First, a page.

Nearly three quarters of the world’s fossil fuel carbon dioxide (CO2) emissions are from cities. Although cities across the United States and the world are taking the lead on climate action, the amount of CO2 they say they’re emitting is often far too low. This is according to a study published in Nature Communications that examined the self-reported emissions estimates of 48 U.S. cities. Inaccurate self-reporting could undercut efforts to uphold pledges to reduce emissions.
Study authors compared the cities’ inventories with the Vulcan Project, a massive data product that provides all direct fossil fuel CO2 emissions across the United States down to 1-square-kilometer resolution. Between 2010 and 2015, researchers found that the emissions estimated by the municipalities studied were around 20% lower than the Vulcan estimates on average. The disagreement differs greatly by city. Torrance, Calif., was 145% too low, for example, whereas Flagstaff, Ariz., was 60% too high.
“We were really surprised with just the range of how similar or different they were from Vulcan,” said Kimberly Mueller, one of the study’s coauthors and a scientist at the National Institute of Standards and Technology, the government agency that funded the research.
Gathering Data Can Be Grueling
To self-report all CO2 released directly from fossil fuels, cities must track down emissions from all the myriad sources within their jurisdiction: cars emitting CO2 as they travel, homes heated by burning natural gas or heating oil, power plants providing electricity for residents reading science news online. The city must accurately account for all of these and more.
“Data gathering and processing can be the most onerous part of doing science. You can imagine that being the same in this context,” Mueller said, emphasizing that the researchers found no indication that cities are purposely underreporting their emissions.
The Vulcan Project estimates CO2 emissions from fossil fuels roughly the same way that cities do: by collecting information about emissions sources from utility companies and from public data provided by the government. But Vulcan has several key advantages over the self-reported inventories. First is Vulcan’s “rather neurotic comprehensiveness,” said Kevin Gurney, a professor at Northern Arizona University’s (NAU) School of Informatics and lead author of the study. Vulcan was created with research from Gurney’s lab at NAU. “We really try to get every speck of information that we can.”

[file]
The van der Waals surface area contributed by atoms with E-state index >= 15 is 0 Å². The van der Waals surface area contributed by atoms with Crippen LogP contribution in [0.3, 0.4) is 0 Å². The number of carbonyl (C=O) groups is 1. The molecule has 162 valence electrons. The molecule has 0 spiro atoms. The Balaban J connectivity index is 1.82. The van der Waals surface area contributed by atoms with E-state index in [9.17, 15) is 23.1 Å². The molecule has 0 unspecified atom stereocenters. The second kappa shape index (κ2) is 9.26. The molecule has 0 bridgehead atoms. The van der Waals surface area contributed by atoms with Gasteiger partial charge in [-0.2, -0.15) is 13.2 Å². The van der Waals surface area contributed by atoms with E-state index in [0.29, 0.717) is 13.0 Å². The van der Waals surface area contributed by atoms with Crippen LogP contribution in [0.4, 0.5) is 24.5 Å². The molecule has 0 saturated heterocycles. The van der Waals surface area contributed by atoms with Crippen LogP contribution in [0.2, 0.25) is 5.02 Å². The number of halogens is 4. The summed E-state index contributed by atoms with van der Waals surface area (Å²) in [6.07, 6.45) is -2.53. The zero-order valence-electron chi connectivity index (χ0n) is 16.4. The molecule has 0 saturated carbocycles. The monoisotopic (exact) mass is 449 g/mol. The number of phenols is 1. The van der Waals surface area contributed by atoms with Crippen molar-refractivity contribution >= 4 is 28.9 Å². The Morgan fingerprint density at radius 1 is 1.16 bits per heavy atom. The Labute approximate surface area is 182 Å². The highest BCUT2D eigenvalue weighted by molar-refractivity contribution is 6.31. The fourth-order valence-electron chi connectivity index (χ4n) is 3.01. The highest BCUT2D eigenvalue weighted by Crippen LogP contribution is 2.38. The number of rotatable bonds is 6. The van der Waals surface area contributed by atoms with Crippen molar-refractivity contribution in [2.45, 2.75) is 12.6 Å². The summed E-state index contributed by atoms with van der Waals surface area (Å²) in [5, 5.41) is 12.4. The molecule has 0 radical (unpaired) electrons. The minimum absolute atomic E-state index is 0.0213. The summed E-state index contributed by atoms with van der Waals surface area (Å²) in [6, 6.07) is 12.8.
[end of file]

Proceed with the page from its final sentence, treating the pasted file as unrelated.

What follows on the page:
This dedicated diligence has led to Vulcan finding hard-to-get emissions often missed by municipalities. For example, heating oil used in industrial and commercial settings is often bought from smaller suppliers. Cities may either have trouble getting that private data or be unaware those transactions are even happening because they aren’t reported by major utility companies.
Second, the Vulcan data have been validated by atmospheric CO2 measurements, a fundamentally different way of estimating the total fossil fuel emissions from the United States. Comparing this technique with Vulcan “provides a degree of independent validation that a standard greenhouse gas inventory lacks,” said Riley Duren, a scientist at the University of Arizona who was not involved in the study. He lauded the study’s rigorous approach to CO2 emissions estimates at such high spatial resolution for the entire United States. “I can’t point to another data product that comes close to doing that.”
“Cities Should Not Be in the Business of Doing Greenhouse Gas Inventories”
None of these results was particularly surprising, said Leah Bamberger, director of the Office of Sustainability for Providence, R.I. Providence’s self-reported inventory was around 60% lower than that reported by Vulcan.
“We’re trying to be accountable and make progress,” she said, but the office’s resources are spread thin. With three full-time employees, it works on an array of issues besides greenhouse gas mitigation, including lead pollution, air quality, and storm water management.
A regional entity or university working closely with cities, Bamberger said, would be “so much more efficient than every city and town in Rhode Island” trying to build their own inventory of carbon emissions. “Cities should not be in the business of doing greenhouse gas inventories. We don’t have the staff or the resources.”
NAU’s Gurney agrees. “This is a ridiculous burden to place on cities,” he said. Although there are some short-term ways to improve self-reported estimates like using a single standard protocol, an operational data product like Vulcan for the entire United States would be ideal. That way, the study concluded, local governments could “devote time and resource to the activity they have the greatest knowledge and political influence over: the best mitigation strategies for their city.”
—Jordan Wilkerson (@JordanPWilks), Science Writer
This story is a part of Covering Climate Now’s week of coverage focused on “Living Through the Climate Emergency.” Covering Climate Now is a global journalism collaboration committed to strengthening coverage of the climate story.
Wilkerson, J. (2021), Many U.S. cities severely underreport their CO2 emissions, Eos, 102, https://doi.org/10.1029/2021EO157512. Published on 21 April 2021.
Text © 2021. The authors. CC BY-NC-ND 3.0
Except where otherwise noted, images are subject to copyright. Any reuse without express permission from the copyright owner is prohibited.